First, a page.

What is an RMD and Do I Need One? by Brian Fritzsche, CFP®, CFA, CRPC®Submitted by Moller Financial Services on November 29th, 2022
What is An RMD and Do I Need One?
As we approach the end of the year, many investors might be needing to take a required minimum distribution (RMD) from a retirement account, either one that they own or one that was inherited. This article will discuss RMDs, how they are calculated, who needs to take one, and the tax implications of these distributions.
What are RMDs?
Each year, most investors over the age of 72 are required to take an IRS-specified amount of money out of pre-tax retirement accounts (IRAs or company-sponsored retirement plans). This starting age was 70.5 for a long time but was recently increased with the passage of the SECURE Act of 2019. Typically, the retirement accounts containing pre-tax contributions have grown over the entire career of a worker and the government eventually wants to receive their tax share of the account value. This distribution does not have to be spent; it can simply be moved from a retirement account into a taxable account like a traditional brokerage. However, the distribution amount is reported to the IRS as taxable income in the year of the withdrawal, regardless of the final destination for the money (e.g. spent or saved). You can always distribute more than the RMD from an IRA if additional funds are needed but the RMD is the lowest amount to withdraw each year. The penalty for missing an RMD is stiff—50% of the amount that should have been withdrawn but was not, plus interest.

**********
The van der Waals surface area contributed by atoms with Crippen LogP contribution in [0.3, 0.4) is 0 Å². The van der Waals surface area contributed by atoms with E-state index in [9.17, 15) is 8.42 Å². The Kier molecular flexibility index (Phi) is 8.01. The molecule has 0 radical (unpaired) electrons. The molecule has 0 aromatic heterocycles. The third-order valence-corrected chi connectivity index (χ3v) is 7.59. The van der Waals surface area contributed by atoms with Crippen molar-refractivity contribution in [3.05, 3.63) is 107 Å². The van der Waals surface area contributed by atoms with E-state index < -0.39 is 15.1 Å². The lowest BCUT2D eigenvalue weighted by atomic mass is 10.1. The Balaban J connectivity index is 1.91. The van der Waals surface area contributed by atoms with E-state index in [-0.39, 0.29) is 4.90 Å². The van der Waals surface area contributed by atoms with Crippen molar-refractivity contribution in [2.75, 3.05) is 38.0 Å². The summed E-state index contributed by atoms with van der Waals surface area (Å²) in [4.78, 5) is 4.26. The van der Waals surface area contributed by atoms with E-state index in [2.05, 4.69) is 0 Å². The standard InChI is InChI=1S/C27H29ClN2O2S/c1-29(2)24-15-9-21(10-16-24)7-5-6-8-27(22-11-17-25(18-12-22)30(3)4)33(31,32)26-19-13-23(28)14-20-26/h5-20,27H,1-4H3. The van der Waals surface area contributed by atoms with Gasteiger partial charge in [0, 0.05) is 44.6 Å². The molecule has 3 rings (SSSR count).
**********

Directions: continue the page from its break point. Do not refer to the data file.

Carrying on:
The annual calculation of an RMD is fairly straightforward: the IRS publishes a life expectancy table which provides a factor to divide the prior year’s ending account balance by in order to determine the current year’s RMD. For example, someone with a $1,000,000 IRA balance on 12/31/2021 that turns 72 in 2022 will have a factor of 27.4, which represents a roughly 3.65% withdrawal (100 / 27.4). Dividing the $1,000,000 balance by the 27.4 factor gives a 2022 RMD of $36,496. This denominator factor decreases every year that you age, so the percentage of the account that needs to be distributed annually will increase. A 90-year-old needs to take out 8.2% of the account versus the 3.65% distribution for a 72-year-old. Someone living to age 100 would be required to withdraw over 15% of the account each year. Due to the changes in life expectancy of Americans, this table of factors was revised in 2022 for the first time since 2012.
It is important to note that retirement funds saved into a Roth IRA do not have any RMDs over the lifetime of the original owner. Since these accounts contain after-tax funds, the government has less incentive to force distributions of these accounts since doing so does not generate any tax revenue.
Exceptions and Special Cases
There are some circumstances in which the annual RMD may be waived or delayed. In the calendar year of turning 72, you can delay the first RMD until April 15th of the following year, but that does not waive that year’s distribution so you would effectively have a double RMD in the year of turning 73. If distributions are relatively large, this might not be an effective strategy as the increased tax effect from two RMDs on one income tax return can be significant.